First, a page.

19. A support post for use in the construction of a retaining wall, said post comprising a single, rigid, generally planar, elongate plate member, having a top edge, two side edges and a bottom edge, said bottom edge being pointed; characterized in that:
(a) said plate member has a lower plate portion which, when said support post is in use in the construction of a retaining wall, is inserted into the ground;
(b) said plate member has an upper plate portion, extending from the top of said lower plate portion to said top edge, said upper plate portion, when said support post is in use n the construction of a wall, being positioned adjacent to a wall member of said retaining wall;
(c) at least one pair of apertures is provided in said upper plate portion, through each aperture of which a respective securing means may be passed to secure a wall member of said retaining wall to said plate member;
(d) said plate member is symmetrical about a vertical line of symmetry and the apertures of said at least one pair of apertures are positioned symmetrically with respect to said line of symmetry; and
(e) said plate member is formed as two half-plates, each half-plate having an inner edge which corresponds to said vertical line of symmetry, each inner edge being welded to a vertical rod which extends below the bottom edge of said plate member as a spike.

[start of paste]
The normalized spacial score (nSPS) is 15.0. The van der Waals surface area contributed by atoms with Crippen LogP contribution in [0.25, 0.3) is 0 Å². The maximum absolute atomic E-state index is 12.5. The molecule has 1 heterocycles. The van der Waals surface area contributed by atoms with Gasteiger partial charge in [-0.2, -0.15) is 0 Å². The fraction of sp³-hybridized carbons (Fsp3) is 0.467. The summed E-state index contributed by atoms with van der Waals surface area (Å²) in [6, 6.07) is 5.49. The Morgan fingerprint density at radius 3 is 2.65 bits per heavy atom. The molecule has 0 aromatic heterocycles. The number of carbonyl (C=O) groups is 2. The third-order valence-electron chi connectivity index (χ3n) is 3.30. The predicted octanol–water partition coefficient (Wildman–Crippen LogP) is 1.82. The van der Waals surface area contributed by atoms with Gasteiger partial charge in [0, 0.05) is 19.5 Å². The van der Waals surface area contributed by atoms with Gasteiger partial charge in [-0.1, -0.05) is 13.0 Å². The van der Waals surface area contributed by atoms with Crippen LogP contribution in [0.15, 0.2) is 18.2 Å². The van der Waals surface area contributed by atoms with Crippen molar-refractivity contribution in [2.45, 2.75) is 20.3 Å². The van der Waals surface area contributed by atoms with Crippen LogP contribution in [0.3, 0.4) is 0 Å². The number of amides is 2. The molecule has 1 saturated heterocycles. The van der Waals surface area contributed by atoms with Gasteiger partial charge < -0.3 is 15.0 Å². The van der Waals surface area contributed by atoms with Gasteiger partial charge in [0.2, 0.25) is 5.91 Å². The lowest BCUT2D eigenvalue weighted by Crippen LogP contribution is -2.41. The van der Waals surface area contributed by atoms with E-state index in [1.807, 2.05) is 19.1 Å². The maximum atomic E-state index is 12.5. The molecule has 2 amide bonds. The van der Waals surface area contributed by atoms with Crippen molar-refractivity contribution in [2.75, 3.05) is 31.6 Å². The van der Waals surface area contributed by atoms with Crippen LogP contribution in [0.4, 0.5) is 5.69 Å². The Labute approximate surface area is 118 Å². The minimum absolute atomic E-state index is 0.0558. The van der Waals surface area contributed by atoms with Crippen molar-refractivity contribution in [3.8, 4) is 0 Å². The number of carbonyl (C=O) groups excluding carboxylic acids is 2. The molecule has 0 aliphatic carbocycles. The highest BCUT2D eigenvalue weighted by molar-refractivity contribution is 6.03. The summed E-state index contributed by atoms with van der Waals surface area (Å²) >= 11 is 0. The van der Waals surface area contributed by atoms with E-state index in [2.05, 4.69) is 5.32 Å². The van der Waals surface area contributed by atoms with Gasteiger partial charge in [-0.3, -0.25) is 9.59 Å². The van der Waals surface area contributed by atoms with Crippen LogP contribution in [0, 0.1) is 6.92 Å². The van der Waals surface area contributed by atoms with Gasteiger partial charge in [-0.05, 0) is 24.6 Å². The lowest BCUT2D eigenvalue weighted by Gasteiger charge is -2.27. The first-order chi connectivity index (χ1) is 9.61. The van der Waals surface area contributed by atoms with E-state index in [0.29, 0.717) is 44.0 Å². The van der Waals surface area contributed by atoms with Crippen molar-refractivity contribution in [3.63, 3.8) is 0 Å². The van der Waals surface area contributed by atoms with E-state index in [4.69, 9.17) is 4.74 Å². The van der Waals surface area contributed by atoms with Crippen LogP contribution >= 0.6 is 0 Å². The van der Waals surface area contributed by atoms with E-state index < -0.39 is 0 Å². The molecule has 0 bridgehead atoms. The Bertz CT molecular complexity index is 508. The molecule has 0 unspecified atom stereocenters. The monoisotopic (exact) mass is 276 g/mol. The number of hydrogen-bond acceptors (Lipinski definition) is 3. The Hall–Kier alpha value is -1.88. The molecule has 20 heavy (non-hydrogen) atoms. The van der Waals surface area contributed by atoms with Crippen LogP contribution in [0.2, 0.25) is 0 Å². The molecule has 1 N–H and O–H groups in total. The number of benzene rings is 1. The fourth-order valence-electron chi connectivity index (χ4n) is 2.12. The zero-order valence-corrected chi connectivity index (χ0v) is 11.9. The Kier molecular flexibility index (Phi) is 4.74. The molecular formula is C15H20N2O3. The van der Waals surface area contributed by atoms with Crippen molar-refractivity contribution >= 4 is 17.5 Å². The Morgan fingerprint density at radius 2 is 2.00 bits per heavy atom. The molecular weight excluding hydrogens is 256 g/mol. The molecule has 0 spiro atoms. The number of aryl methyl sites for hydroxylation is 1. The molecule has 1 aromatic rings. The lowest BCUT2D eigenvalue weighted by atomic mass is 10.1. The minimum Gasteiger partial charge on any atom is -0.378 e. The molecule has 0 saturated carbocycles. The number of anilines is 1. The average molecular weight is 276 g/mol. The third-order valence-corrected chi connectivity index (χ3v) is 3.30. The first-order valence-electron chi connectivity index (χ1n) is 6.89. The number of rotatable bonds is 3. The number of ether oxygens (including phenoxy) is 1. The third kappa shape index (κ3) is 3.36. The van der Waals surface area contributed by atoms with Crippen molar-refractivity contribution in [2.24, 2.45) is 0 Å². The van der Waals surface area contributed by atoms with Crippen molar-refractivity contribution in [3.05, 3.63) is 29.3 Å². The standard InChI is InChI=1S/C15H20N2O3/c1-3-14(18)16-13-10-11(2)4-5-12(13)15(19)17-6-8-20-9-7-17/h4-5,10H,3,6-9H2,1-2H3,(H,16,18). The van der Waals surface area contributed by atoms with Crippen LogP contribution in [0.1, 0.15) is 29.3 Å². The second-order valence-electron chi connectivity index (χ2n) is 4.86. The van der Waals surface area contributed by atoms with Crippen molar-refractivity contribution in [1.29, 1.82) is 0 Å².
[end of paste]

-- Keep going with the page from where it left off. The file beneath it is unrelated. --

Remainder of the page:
20. A support post as defined in claim 19, in which said vertical rod also extends upwardly above said top edge of said plate member and the upward extension of said steel rod is provided with at least one support means selected from the group consisting of: a support for a wire, a support for a cable, a support for a hose, and a boss having an internally threaded cavity which is adapted to receive a threaded end of a fence post.
21. A support post as defined in claim 19, in which said half-plates are not coplanar.
22. A support post as defined in claim 21, in which the plane of one of said half-plates is substantially at right angles to the plane of the other half-plate.
Description
CROSS REFERENCE TO RELATED APPLICATION

This application is a continuation-in-part of patent application Ser. No. 09/650,982 filed Aug. 30, 2000, now abandoned.

TECHNICAL FIELD

This invention concerns garden landscaping. More particularly, it concerns support posts for use in the construction of retaining walls and/or fences used in garden landscaping.